As in PASM, flow control in PIR is done entirely with conditional and unconditional branches. This may seem simplistic, but remember PIR is a thin overlay on the assembly language of a virtual processor. For the average assembly language, the jump is the fundamental unit of flow control.
Any PASM branch instruction is valid, but IMCC has some high-level constructs of its own. The most basic is the unconditional branch: goto .
.sub _main goto L1 print "never printed" L1: print "after branch\n" end .end
The first print statement never runs because the goto always skips over it to the label L1 .
The conditional branches combine if or unless with goto .
.sub _main $I0 = 42 if $I0 goto L1 print "never printed" L1: print "after branch\n" end .end
In this example, the goto branches to the label L1 only if the value stored in $I0 is true. The unless statement is quite similar, but branches when the tested value is false. An undefined value, 0, or an empty string are all false values. The if ... goto statement is translated directly to Parrot's if , and unless translates to Parrot's unless .
The comparison operators ( < , <= , = = , != , > , >= ) combine with if ... goto . These branch when the comparison is true:
.sub _main $I0 = 42 $I1 = 43 if $I0 < $I1 goto L1 print "never printed" L1: print "after branch\n" end .end
This example compares $I0 to $I1 and branches to the label L1 if $I0 is less than $I1 . The if $I0 < $I1 goto L1 statement translates directly to the PASM lt branch operation.
The rest of the comparison operators are summarized at the end of this chapter.
PIR has no special loop constructs. A combination of conditional and unconditional branches handle iteration:
.sub _main $I0 = 1 # product $I1 = 5 # counter REDO: # start of loop $I0 = $I0 * $I1 dec $I1 if $I1 > 0 goto REDO # end of loop print $I0 print "\n" end .end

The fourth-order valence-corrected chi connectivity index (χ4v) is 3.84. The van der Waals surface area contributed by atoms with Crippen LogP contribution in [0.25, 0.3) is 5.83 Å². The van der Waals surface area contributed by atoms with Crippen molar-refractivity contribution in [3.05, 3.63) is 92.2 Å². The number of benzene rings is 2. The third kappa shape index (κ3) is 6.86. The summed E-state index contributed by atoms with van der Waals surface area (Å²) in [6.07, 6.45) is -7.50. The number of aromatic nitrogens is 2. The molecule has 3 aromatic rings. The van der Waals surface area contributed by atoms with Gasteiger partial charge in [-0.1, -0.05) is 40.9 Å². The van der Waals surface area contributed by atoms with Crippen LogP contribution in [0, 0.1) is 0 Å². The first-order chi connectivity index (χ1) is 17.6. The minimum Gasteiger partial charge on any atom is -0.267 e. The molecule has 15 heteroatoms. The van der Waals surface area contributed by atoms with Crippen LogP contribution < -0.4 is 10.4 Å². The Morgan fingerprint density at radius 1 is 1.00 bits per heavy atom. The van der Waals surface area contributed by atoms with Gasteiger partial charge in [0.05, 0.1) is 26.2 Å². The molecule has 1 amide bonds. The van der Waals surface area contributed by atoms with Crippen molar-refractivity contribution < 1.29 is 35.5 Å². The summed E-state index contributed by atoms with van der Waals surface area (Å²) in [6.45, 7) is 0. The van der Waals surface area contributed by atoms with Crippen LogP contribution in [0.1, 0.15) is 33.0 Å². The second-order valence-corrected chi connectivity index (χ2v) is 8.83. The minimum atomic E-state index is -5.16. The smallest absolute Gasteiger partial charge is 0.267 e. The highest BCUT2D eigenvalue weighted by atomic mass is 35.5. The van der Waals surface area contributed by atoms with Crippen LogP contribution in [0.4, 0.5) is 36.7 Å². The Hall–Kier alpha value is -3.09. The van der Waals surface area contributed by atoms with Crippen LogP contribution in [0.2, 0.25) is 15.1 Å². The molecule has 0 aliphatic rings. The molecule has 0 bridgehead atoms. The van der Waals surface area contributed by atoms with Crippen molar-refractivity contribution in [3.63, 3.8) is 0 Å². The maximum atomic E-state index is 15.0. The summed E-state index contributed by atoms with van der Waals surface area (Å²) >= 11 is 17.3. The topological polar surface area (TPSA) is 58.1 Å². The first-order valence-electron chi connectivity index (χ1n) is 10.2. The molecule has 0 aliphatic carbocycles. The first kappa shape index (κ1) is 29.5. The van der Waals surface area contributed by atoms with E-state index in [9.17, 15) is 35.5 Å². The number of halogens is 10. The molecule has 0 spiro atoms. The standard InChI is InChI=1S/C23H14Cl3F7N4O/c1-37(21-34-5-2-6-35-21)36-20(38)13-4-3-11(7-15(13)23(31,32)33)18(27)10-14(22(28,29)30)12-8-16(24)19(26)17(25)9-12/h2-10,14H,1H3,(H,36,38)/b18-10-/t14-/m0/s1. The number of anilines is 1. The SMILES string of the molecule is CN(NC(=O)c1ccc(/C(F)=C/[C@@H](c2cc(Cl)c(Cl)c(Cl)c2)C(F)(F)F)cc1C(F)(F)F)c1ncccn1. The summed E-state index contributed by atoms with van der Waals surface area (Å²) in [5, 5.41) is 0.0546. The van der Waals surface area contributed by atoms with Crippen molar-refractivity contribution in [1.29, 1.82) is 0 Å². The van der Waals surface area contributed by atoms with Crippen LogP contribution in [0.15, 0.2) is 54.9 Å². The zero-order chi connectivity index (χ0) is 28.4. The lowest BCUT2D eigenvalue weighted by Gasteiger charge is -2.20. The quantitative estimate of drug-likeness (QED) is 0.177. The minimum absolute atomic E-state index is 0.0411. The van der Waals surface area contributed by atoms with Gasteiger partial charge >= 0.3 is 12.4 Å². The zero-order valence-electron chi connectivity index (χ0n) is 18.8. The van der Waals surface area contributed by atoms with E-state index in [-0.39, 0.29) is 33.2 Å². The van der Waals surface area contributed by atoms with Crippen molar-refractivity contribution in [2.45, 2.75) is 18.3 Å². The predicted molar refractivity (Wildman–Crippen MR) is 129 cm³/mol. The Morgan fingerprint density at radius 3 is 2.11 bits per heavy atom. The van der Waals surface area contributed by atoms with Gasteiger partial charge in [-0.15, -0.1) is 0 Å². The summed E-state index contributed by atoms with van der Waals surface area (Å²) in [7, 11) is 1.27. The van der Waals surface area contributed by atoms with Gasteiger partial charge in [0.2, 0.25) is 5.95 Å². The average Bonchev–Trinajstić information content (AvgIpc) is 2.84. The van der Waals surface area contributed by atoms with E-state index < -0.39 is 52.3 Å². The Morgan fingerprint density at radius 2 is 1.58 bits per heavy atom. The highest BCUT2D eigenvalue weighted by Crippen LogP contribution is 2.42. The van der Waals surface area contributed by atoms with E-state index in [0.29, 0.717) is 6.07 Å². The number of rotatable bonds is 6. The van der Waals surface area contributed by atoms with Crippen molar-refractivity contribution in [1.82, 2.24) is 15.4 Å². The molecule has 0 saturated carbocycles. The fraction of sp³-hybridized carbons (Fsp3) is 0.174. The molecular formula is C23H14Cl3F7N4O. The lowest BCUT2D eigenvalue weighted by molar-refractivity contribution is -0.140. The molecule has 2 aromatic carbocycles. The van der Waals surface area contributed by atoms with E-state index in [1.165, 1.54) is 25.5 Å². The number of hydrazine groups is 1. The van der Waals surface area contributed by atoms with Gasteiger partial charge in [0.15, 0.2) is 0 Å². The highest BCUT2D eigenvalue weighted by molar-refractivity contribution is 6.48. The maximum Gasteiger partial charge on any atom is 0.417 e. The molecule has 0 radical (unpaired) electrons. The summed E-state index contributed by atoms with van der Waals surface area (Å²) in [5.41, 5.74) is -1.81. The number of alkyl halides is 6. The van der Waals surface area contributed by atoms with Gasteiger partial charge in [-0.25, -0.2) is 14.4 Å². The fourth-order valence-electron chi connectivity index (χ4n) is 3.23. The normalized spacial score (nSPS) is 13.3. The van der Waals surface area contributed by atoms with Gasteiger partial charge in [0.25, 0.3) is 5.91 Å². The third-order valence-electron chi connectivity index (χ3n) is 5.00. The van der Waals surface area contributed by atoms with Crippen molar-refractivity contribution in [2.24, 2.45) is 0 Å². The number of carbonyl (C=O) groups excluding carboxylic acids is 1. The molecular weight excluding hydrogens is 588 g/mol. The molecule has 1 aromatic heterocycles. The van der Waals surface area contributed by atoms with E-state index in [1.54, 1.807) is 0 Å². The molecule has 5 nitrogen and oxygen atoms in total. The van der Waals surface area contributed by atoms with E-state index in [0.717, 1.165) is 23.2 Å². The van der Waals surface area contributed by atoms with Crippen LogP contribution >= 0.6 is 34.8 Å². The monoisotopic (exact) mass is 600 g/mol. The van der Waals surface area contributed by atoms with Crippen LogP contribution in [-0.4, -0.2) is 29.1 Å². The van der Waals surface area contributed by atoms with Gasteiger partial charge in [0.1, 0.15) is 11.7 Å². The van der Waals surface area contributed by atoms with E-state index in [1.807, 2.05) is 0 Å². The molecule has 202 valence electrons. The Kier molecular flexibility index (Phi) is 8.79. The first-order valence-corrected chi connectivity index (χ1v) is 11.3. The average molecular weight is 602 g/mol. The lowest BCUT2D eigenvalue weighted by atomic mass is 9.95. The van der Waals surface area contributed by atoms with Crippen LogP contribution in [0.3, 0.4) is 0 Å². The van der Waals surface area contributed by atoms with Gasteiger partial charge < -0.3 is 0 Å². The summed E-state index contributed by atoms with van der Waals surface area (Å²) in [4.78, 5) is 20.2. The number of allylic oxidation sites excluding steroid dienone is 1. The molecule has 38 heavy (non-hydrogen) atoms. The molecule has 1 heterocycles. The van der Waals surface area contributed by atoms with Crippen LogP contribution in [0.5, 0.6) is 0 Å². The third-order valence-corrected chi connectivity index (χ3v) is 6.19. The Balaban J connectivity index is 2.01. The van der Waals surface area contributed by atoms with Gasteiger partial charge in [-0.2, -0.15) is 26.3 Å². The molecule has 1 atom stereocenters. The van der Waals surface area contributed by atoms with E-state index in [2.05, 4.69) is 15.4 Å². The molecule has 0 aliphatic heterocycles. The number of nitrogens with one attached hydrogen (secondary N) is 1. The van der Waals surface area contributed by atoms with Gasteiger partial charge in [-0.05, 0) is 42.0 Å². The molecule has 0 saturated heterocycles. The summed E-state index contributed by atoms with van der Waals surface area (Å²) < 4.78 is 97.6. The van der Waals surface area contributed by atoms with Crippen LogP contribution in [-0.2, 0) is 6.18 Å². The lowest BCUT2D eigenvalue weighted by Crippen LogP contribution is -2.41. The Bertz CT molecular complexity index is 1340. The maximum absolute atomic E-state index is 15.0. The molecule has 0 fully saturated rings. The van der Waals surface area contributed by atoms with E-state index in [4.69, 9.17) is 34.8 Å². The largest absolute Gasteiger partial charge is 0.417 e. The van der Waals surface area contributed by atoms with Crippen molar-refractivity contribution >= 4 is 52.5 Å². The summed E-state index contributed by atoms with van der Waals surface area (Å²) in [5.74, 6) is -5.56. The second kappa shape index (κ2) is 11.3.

This example calculates the factorial 5! . Each time through the loop it multiplies $I0 by the current value of the counter $I1 , decrements the counter, and then branches to the start of the loop. The loop ends when $I1 counts down to 0 and the if doesn't branch to REDO . This is a do while -style loop with the condition test at the end, so the code always runs the first time through.
For a while -style loop with the condition test at the start, use a conditional branch together with an unconditional branch:
.sub _main $I0 = 1 # product $I1 = 5 # counter REDO: # start of loop if $I1 <= 0 goto LAST $I0 = $I0 * $I1 dec $I1 goto REDO LAST: # end of loop print $I0 print "\n" end .end
This example tests the counter $I1 at the start of the loop. At the end of the loop, it unconditionally branches back to the start of the loop and tests the condition again. The loop ends when the counter $I1 reaches 0 and the if branches to the LAST label. If the counter isn't a positive number before the loop, the loop never executes.
Any high-level flow control construct can be built from conditional and unconditional branches.